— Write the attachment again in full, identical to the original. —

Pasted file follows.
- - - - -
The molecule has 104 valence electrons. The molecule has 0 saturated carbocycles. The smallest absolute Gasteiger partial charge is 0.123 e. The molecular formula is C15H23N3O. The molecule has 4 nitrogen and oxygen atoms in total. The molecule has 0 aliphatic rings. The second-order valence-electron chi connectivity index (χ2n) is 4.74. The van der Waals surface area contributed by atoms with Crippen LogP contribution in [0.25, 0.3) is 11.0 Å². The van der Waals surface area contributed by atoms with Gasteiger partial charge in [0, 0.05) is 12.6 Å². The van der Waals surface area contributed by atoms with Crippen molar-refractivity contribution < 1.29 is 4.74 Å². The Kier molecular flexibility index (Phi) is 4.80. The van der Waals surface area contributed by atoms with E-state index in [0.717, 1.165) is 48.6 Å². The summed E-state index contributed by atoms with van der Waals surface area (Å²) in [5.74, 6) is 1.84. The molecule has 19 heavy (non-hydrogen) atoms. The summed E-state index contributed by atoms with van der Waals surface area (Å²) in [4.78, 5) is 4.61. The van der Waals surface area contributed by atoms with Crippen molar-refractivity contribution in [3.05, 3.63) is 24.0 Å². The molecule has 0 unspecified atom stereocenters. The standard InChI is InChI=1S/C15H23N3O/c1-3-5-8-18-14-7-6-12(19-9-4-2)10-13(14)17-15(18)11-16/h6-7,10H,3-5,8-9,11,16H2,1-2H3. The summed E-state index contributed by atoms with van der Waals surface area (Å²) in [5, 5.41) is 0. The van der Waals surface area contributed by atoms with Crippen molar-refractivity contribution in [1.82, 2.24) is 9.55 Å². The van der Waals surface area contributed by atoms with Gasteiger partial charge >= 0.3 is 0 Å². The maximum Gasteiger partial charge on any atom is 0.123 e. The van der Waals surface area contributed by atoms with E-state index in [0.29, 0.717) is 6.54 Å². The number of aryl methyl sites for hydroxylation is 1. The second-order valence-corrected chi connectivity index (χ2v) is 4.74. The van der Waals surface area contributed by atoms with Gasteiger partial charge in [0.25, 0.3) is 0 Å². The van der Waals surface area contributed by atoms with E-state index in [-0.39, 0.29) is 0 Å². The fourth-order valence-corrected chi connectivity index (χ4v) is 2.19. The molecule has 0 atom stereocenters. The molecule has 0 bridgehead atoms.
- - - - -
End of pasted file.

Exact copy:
The molecule has 104 valence electrons. The molecule has 0 saturated carbocycles. The smallest absolute Gasteiger partial charge is 0.123 e. The molecular formula is C15H23N3O. The molecule has 4 nitrogen and oxygen atoms in total. The molecule has 0 aliphatic rings. The second-order valence-electron chi connectivity index (χ2n) is 4.74. The van der Waals surface area contributed by atoms with Crippen LogP contribution in [0.25, 0.3) is 11.0 Å². The van der Waals surface area contributed by atoms with Gasteiger partial charge in [0, 0.05) is 12.6 Å². The van der Waals surface area contributed by atoms with Crippen molar-refractivity contribution < 1.29 is 4.74 Å². The Kier molecular flexibility index (Phi) is 4.80. The van der Waals surface area contributed by atoms with E-state index in [0.717, 1.165) is 48.6 Å². The summed E-state index contributed by atoms with van der Waals surface area (Å²) in [5.74, 6) is 1.84. The molecule has 19 heavy (non-hydrogen) atoms. The summed E-state index contributed by atoms with van der Waals surface area (Å²) in [4.78, 5) is 4.61. The van der Waals surface area contributed by atoms with Crippen molar-refractivity contribution in [3.05, 3.63) is 24.0 Å². The molecule has 0 unspecified atom stereocenters. The standard InChI is InChI=1S/C15H23N3O/c1-3-5-8-18-14-7-6-12(19-9-4-2)10-13(14)17-15(18)11-16/h6-7,10H,3-5,8-9,11,16H2,1-2H3. The summed E-state index contributed by atoms with van der Waals surface area (Å²) in [5, 5.41) is 0. The van der Waals surface area contributed by atoms with Crippen molar-refractivity contribution in [1.82, 2.24) is 9.55 Å². The van der Waals surface area contributed by atoms with Gasteiger partial charge >= 0.3 is 0 Å². The maximum Gasteiger partial charge on any atom is 0.123 e. The van der Waals surface area contributed by atoms with E-state index in [0.29, 0.717) is 6.54 Å². The number of aryl methyl sites for hydroxylation is 1. The second-order valence-corrected chi connectivity index (χ2v) is 4.74. The van der Waals surface area contributed by atoms with Gasteiger partial charge in [0.25, 0.3) is 0 Å². The van der Waals surface area contributed by atoms with E-state index in [-0.39, 0.29) is 0 Å². The fourth-order valence-corrected chi connectivity index (χ4v) is 2.19. The molecule has 0 atom stereocenters. The molecule has 0 bridgehead atoms.